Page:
Now comes the part where I list things I didn’t like or choose to nitpick over. The game has no dedicated stats page. I’d love to see a detailed stats list here. These games are suited well for it. I know it’s probably not easy to implement, but I really enjoy seeing how many times I killed with a weapon or how many times I boosted, etc. Also, there’s no online multiplayer. While the devs did explain why that is (I’ll leave links at the bottom that I recommend you check out), it still would have been a major selling point and help the game’s longevity. Currently, up to 4 players can play locally, which isn’t anything to sneeze at, but with this method, you all have to be in the same place, but that isn’t always an easy solution. Finally, as an Achievement whore, I wish there were more Achievements. More, as well as harder Achievements. As the games stands today, you can get 1000/1000 with a little elbow grease and time. It’s fairly easy if you try even a little bit. I know that this can be a selling point for plenty of people, and I don’t mind games that give us easy completions, but there are only 16 here and they can be gotten with little effort. Unless Microsoft has changed their policy/infrastructure, developers can on the fly alter and add Achievements to every game. I wouldn’t be opposed to making them a little tougher to achieve or even just getting more added on. Hell, I’d even be down for some DLC, because it’d be all new content.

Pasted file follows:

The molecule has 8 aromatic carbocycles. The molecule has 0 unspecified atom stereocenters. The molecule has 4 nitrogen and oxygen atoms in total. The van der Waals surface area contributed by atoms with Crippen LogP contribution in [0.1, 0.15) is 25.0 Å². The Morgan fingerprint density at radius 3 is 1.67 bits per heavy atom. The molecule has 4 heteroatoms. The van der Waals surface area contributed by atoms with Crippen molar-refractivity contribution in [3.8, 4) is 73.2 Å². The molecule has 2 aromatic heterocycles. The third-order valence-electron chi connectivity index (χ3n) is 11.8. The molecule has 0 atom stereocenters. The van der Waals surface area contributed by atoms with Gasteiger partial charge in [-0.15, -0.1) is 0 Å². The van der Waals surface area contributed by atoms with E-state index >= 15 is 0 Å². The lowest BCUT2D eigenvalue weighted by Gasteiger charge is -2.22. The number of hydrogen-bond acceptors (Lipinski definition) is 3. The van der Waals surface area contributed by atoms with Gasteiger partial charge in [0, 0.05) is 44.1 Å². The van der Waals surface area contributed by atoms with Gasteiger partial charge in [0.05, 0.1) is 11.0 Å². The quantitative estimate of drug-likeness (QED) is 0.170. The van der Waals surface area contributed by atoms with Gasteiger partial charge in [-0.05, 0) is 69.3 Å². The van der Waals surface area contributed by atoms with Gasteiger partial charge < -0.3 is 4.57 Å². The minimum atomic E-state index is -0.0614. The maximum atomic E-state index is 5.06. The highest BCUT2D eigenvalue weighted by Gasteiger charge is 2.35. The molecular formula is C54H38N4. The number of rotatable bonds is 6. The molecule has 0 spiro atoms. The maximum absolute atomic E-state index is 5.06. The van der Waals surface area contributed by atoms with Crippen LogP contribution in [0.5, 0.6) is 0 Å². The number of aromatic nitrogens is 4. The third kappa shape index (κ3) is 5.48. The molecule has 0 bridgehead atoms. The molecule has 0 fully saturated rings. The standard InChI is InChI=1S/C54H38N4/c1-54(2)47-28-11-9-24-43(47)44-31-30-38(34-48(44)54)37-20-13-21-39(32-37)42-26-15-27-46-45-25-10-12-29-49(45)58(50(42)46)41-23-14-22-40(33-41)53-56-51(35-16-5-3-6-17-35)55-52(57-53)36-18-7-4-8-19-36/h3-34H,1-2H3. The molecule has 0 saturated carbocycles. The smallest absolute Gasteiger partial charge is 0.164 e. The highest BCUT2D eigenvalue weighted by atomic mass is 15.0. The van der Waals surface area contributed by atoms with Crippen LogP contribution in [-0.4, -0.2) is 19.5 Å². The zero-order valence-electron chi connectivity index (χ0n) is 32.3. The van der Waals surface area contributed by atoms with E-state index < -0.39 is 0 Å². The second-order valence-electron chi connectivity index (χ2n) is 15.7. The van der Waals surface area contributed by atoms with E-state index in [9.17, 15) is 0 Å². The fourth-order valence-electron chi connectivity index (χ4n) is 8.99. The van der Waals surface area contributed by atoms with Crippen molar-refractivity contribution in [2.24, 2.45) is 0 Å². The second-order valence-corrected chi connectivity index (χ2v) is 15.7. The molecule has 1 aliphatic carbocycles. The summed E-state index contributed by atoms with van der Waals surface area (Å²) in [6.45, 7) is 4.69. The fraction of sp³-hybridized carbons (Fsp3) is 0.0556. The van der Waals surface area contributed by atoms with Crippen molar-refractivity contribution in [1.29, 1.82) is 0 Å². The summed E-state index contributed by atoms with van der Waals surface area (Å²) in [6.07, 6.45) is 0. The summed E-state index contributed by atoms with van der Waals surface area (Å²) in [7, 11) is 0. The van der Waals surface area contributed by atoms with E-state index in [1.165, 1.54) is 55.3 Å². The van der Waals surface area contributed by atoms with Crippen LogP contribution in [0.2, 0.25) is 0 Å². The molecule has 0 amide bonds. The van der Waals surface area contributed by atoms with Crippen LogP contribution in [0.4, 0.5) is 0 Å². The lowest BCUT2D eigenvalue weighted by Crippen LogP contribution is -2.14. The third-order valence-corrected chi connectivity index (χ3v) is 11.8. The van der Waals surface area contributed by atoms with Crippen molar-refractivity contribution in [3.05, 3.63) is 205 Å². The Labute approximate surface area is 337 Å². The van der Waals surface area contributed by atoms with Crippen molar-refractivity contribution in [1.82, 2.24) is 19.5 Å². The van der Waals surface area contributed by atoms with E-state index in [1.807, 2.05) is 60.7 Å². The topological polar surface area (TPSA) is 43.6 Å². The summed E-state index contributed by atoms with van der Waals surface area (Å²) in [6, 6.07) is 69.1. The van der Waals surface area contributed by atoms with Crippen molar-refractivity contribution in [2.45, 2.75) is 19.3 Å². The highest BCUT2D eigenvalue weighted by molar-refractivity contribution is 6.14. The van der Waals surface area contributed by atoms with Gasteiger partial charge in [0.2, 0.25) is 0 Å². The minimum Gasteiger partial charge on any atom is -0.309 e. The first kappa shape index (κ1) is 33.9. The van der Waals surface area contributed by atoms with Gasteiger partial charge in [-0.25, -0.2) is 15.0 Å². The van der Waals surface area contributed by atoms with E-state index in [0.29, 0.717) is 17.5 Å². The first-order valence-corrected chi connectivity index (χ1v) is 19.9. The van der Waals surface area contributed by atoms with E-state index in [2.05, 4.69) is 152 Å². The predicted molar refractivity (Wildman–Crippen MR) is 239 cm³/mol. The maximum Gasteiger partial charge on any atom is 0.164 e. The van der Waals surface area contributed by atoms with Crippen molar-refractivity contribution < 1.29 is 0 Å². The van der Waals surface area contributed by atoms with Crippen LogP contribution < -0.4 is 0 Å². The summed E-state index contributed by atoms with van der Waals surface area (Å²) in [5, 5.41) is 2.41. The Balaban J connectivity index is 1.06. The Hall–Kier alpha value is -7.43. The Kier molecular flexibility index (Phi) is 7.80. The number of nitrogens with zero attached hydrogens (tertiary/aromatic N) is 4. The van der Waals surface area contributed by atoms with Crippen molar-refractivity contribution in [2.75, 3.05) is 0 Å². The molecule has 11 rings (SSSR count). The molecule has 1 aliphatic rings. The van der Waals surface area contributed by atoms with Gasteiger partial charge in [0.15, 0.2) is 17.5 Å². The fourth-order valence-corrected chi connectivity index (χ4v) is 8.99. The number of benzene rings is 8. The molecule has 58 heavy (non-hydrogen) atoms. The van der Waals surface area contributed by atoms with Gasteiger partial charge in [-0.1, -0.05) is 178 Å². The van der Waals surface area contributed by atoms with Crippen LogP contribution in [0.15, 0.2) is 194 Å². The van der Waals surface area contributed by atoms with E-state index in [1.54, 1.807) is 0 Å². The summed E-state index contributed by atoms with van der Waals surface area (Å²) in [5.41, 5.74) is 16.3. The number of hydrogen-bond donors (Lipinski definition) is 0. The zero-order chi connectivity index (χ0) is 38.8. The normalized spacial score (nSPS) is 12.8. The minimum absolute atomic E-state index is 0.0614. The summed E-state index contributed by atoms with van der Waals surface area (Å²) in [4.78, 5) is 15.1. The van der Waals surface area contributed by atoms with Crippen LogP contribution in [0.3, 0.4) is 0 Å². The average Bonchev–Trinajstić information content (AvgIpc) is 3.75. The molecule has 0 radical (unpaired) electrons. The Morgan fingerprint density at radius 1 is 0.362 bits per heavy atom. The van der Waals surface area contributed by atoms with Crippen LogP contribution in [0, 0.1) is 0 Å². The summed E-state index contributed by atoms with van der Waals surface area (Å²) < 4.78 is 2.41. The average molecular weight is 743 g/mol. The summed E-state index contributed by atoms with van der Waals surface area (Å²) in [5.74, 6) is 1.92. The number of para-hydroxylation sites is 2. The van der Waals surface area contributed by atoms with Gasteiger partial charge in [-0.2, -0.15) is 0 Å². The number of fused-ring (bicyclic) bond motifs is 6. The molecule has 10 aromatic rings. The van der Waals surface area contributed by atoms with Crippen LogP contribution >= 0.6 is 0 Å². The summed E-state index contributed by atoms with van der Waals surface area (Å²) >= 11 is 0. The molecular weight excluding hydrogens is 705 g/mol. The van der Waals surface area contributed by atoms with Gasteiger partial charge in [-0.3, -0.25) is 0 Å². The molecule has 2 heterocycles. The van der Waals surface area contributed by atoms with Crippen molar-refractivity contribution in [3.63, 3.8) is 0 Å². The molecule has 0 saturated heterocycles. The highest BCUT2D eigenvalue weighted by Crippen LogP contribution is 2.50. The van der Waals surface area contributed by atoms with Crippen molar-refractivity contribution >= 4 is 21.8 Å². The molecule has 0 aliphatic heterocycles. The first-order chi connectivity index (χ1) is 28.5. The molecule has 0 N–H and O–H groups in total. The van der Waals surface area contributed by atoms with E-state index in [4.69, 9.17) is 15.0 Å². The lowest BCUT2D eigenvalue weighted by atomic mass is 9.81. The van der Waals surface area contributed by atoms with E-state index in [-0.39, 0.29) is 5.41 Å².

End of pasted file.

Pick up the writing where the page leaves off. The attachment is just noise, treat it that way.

My favorite character (then and now) is Fowl Mouth. This bird just don’t give a duck!! He’s like an old time-y gangster Donald Duck. Not really. Kind of. I have a few others I really like, but him? He’s my dude. I just love the cut of his jib. In the end, there are a few shortcomings to this game. Overall, though, I had a blast playing, both single player and multiplayer. If you’re looking for an unconventional racer/combat game, you could do way worse than this, especially for the price it goes for. And, hey, remember… Easy Achievements!! Now if you’ll excuse me, my cat is being wicked cute in order to get my attention. I have to go attend to this. Come to think of it, maybe he’s the one who needed the vet appointment…
Cel Damage HD is available now on PS4, PS3, PS Vita (all cross-buy) for $9.99, and Xbox One currently for $8.99. A code was provided by Finish Line Games for the purpose of this review.
Here are links that I really recommend you look at with regards to Finish Line Games and the way they lovingly treated this project, especially if you played and were a fan of the original.